Drawing on the rich archival material from ZHF, the exhibition offers a rare insight into the conception of an early key project by Hadid, from its initial brief to its final built form.
In 1980s Japan, a booming economy presented new opportunities for international architects and designers to create buildings and interiors catering to a new group of style-conscious urbanites. Like much of Hadid’s early work, Moonsoon drew inspiration from the early twentieth-century avant-garde movement in Russia, in particular the works of Kazimir Malevich, whose abstract and geometric shapes were translated into a series of twisted, exploded, and layered architectural forms. This project also incorporates design references such as 1950s French Picon liquor commercials, the works of Alexander Calder, and photocopies of orange peel and pasta. Such eclectic sources represent cultural hybridity as well as a sense of playfulness, qualities which were integral to the vibrant design scene in Japan.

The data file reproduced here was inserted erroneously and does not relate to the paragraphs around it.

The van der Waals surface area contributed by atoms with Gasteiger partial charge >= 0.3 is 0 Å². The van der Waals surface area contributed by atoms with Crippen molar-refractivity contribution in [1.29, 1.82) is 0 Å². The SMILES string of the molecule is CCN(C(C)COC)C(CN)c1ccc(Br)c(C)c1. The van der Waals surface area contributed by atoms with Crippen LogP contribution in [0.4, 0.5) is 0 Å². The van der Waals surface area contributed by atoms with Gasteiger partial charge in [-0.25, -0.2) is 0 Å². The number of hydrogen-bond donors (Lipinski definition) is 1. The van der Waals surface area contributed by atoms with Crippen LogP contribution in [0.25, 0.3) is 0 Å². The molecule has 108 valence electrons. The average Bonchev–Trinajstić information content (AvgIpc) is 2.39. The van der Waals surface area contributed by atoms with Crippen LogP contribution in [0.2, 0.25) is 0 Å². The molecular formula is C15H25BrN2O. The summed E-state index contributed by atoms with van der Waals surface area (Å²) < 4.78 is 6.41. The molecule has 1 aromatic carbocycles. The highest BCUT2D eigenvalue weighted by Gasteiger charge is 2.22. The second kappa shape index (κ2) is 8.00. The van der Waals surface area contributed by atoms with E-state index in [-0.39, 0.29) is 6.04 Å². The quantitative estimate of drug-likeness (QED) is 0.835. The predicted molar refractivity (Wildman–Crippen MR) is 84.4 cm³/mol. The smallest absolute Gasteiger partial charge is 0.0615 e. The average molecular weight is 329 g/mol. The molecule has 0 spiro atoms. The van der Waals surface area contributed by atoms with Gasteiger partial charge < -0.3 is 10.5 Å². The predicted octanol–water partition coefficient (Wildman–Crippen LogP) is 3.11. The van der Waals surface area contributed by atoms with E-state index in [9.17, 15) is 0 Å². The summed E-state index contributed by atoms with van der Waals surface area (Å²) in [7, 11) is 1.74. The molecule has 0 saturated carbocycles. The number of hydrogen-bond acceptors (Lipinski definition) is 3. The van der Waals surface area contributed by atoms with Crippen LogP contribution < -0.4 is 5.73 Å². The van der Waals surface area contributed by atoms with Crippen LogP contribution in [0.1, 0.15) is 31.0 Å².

Zaha’s Moonsoon is a case study of an important early project, whose themes were prevalent in unrealised designs in Japan such as the commercial projects Tomigaya (1986) and Azabu-Jyuban (1987) and influenced later built works such as the Osaka Folly (1990). Central to the exhibition is the painting series of Interior Concepts (1989-90) that explores the possibilities of the site and its design concept. Other highlights include an innovative presentation model by artist Daniel Chadwick and Moonsoon sofa (1990), an integral part of the interior’s gravity-defying scheme. Also on show is a newly commissioned video work based on materials in the archive, by graphic designer Marwan Kaabour. Together, these objects offer an insight into the process, presentation, and perception of Hadid’s first completed project outside of the UK.
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